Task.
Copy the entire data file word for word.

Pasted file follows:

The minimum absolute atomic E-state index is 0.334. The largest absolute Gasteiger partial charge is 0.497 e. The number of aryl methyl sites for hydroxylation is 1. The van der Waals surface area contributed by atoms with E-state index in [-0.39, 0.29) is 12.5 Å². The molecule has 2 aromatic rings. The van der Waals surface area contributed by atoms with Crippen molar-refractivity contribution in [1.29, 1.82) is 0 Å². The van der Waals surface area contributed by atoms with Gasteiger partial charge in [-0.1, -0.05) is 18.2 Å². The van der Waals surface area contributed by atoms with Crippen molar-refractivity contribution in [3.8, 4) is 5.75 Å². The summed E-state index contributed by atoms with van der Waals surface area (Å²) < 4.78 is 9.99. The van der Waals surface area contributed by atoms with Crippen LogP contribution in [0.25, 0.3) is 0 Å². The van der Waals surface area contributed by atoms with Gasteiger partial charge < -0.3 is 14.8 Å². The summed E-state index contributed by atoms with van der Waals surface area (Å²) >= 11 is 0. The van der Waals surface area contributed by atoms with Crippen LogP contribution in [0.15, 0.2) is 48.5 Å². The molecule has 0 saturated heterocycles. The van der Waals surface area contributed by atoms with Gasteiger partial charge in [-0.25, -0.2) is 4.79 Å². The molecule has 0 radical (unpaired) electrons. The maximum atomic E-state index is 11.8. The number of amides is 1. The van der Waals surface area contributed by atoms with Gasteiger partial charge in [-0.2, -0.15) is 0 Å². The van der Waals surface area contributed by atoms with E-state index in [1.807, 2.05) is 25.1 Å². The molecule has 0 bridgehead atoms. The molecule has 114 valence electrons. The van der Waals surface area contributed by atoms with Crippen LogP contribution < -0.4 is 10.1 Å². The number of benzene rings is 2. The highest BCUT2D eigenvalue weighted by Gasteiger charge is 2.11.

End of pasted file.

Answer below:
The minimum absolute atomic E-state index is 0.334. The largest absolute Gasteiger partial charge is 0.497 e. The number of aryl methyl sites for hydroxylation is 1. The van der Waals surface area contributed by atoms with E-state index in [-0.39, 0.29) is 12.5 Å². The molecule has 2 aromatic rings. The van der Waals surface area contributed by atoms with Crippen molar-refractivity contribution in [1.29, 1.82) is 0 Å². The van der Waals surface area contributed by atoms with Gasteiger partial charge in [-0.1, -0.05) is 18.2 Å². The van der Waals surface area contributed by atoms with Crippen molar-refractivity contribution in [3.8, 4) is 5.75 Å². The summed E-state index contributed by atoms with van der Waals surface area (Å²) < 4.78 is 9.99. The van der Waals surface area contributed by atoms with Crippen LogP contribution in [0.25, 0.3) is 0 Å². The van der Waals surface area contributed by atoms with Gasteiger partial charge < -0.3 is 14.8 Å². The summed E-state index contributed by atoms with van der Waals surface area (Å²) >= 11 is 0. The van der Waals surface area contributed by atoms with Crippen LogP contribution in [0.15, 0.2) is 48.5 Å². The molecule has 0 saturated heterocycles. The van der Waals surface area contributed by atoms with Gasteiger partial charge in [-0.25, -0.2) is 4.79 Å². The molecule has 0 radical (unpaired) electrons. The maximum atomic E-state index is 11.8. The number of amides is 1. The van der Waals surface area contributed by atoms with Gasteiger partial charge in [-0.2, -0.15) is 0 Å². The van der Waals surface area contributed by atoms with E-state index in [1.807, 2.05) is 25.1 Å². The molecule has 0 bridgehead atoms. The molecule has 114 valence electrons. The van der Waals surface area contributed by atoms with Crippen LogP contribution < -0.4 is 10.1 Å². The number of benzene rings is 2. The highest BCUT2D eigenvalue weighted by Gasteiger charge is 2.11.